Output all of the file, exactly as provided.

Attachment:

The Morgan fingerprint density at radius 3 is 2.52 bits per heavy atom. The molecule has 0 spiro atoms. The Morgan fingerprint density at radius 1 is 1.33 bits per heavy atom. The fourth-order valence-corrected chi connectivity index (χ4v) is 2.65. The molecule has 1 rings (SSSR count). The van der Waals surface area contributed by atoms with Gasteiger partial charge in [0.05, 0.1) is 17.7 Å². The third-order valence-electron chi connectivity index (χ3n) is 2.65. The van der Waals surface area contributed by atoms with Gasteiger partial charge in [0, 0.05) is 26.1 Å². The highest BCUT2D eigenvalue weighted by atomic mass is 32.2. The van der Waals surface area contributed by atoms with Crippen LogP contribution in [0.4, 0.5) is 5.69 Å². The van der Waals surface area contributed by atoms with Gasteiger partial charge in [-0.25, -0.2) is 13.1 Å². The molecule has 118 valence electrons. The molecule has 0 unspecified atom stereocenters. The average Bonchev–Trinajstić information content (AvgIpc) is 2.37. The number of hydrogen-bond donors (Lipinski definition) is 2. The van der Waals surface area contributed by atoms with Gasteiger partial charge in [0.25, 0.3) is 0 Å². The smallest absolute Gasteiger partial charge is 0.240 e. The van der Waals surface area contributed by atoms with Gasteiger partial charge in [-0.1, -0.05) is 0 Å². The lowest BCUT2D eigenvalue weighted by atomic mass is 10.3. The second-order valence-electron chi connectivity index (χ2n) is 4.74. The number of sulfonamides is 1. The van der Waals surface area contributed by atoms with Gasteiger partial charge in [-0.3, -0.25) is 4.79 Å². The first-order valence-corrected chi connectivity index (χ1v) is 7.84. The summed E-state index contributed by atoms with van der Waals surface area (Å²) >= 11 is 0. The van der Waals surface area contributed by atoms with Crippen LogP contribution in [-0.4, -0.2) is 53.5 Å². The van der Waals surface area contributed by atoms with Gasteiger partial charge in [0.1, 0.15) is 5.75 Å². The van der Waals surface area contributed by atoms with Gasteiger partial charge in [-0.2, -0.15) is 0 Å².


The Morgan fingerprint density at radius 3 is 2.52 bits per heavy atom. The molecule has 0 spiro atoms. The Morgan fingerprint density at radius 1 is 1.33 bits per heavy atom. The fourth-order valence-corrected chi connectivity index (χ4v) is 2.65. The molecule has 1 rings (SSSR count). The van der Waals surface area contributed by atoms with Gasteiger partial charge in [0.05, 0.1) is 17.7 Å². The third-order valence-electron chi connectivity index (χ3n) is 2.65. The van der Waals surface area contributed by atoms with Gasteiger partial charge in [0, 0.05) is 26.1 Å². The highest BCUT2D eigenvalue weighted by atomic mass is 32.2. The van der Waals surface area contributed by atoms with Crippen LogP contribution in [0.4, 0.5) is 5.69 Å². The van der Waals surface area contributed by atoms with Gasteiger partial charge in [-0.25, -0.2) is 13.1 Å². The molecule has 118 valence electrons. The molecule has 0 unspecified atom stereocenters. The average Bonchev–Trinajstić information content (AvgIpc) is 2.37. The number of hydrogen-bond donors (Lipinski definition) is 2. The van der Waals surface area contributed by atoms with Gasteiger partial charge in [0.25, 0.3) is 0 Å². The smallest absolute Gasteiger partial charge is 0.240 e. The van der Waals surface area contributed by atoms with Gasteiger partial charge in [-0.1, -0.05) is 0 Å². The lowest BCUT2D eigenvalue weighted by atomic mass is 10.3. The second-order valence-electron chi connectivity index (χ2n) is 4.74. The number of sulfonamides is 1. The van der Waals surface area contributed by atoms with Gasteiger partial charge in [-0.3, -0.25) is 4.79 Å². The first-order valence-corrected chi connectivity index (χ1v) is 7.84. The summed E-state index contributed by atoms with van der Waals surface area (Å²) >= 11 is 0. The van der Waals surface area contributed by atoms with Crippen LogP contribution in [-0.4, -0.2) is 53.5 Å². The van der Waals surface area contributed by atoms with Gasteiger partial charge in [0.1, 0.15) is 5.75 Å². The van der Waals surface area contributed by atoms with Gasteiger partial charge in [-0.2, -0.15) is 0 Å².